KUCHING: Parti Amanah Negara (Amanah) acknowledges that it faces a heavy task in changing the perception of Sarawakians who wrongly associate it with being a peninsular-based party.
Its president, Mohamad Sabu, said that in the face of any election, the first task needed to be dealt with was the machinery, while the second was shaping the perception of the people.
“For example, during the 2018 general election (GE), in the Kota Raja parliament constituency, the (winning) majority of 71,000 was not because of a great candidate or machinery, but the perception of the people changed to reject our opponents.
“Perception needs to be changed so that they are in our favour,” the Defence Minister said in his address at the Sarawak Amanah Election Bureau Convention here yesterday.
Also present were Deputy Entrepreneur Development Minister Datuk Wira Dr Mohd Hatta Ramli and Sarawak Amanah chairman Mohamad Fidzuan Zaidi.
“As long as we do not change this mindset, the people of Sarawak will not vote Amanah.
“It is a big task for us to make them realise that we are actually a national party representing everyone at the national and state levels.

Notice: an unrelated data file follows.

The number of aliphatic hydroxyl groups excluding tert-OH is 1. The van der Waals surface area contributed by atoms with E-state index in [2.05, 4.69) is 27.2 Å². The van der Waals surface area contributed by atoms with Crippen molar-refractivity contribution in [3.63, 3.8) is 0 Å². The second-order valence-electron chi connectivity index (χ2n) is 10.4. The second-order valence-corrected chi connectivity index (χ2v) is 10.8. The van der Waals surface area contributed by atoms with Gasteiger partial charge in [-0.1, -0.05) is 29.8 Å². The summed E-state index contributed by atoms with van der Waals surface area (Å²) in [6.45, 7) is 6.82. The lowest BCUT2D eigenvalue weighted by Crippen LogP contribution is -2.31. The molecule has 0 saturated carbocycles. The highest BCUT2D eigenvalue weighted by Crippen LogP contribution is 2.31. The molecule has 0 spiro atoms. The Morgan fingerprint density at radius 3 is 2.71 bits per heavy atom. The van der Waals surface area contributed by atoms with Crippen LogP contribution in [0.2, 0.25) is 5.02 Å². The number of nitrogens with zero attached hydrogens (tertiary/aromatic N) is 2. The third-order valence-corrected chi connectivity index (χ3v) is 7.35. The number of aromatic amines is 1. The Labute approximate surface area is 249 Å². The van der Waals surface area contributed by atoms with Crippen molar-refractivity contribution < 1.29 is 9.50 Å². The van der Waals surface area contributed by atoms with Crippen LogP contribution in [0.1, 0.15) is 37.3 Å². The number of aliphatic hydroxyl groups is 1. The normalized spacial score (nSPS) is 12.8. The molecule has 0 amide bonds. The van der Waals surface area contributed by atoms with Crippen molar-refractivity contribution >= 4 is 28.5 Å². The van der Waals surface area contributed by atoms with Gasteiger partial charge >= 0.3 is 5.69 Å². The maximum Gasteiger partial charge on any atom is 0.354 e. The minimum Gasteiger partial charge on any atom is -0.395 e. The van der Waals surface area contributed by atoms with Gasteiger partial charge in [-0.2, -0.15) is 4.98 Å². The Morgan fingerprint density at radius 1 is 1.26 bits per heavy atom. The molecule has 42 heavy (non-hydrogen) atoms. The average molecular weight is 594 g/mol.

He said DAP was more successful in Sarawak as they were not considered a ‘peninsular party’.
Meanwhile, Amanah national elections director Datuk Wira Mohd Hatta Ramli said that Amanah Sarawak’s members are solely Sarawakians.
“Amanah Sarawak must be identified as another local party. Although we are a national party, but in Sarawak it has to follow the lingo and culture of Sarawak,” he said.
Wira, who is also the Deputy Entrepreneur Development Minister, said Amanah could no longer be seen as a ‘foreign’ party in Sarawak, thus the national party would assist and guide its leadership in Sarawak to ensure it could win in the coming state election.
“That is why for every ministry we have been instructed to ensure that Sarawakians benefit from any programmes.
“This is to ensure the policy does not set Sarawak and Peninsular Malaysia apart. This is important as we don’t want Sarawakians to feel left out,” he said.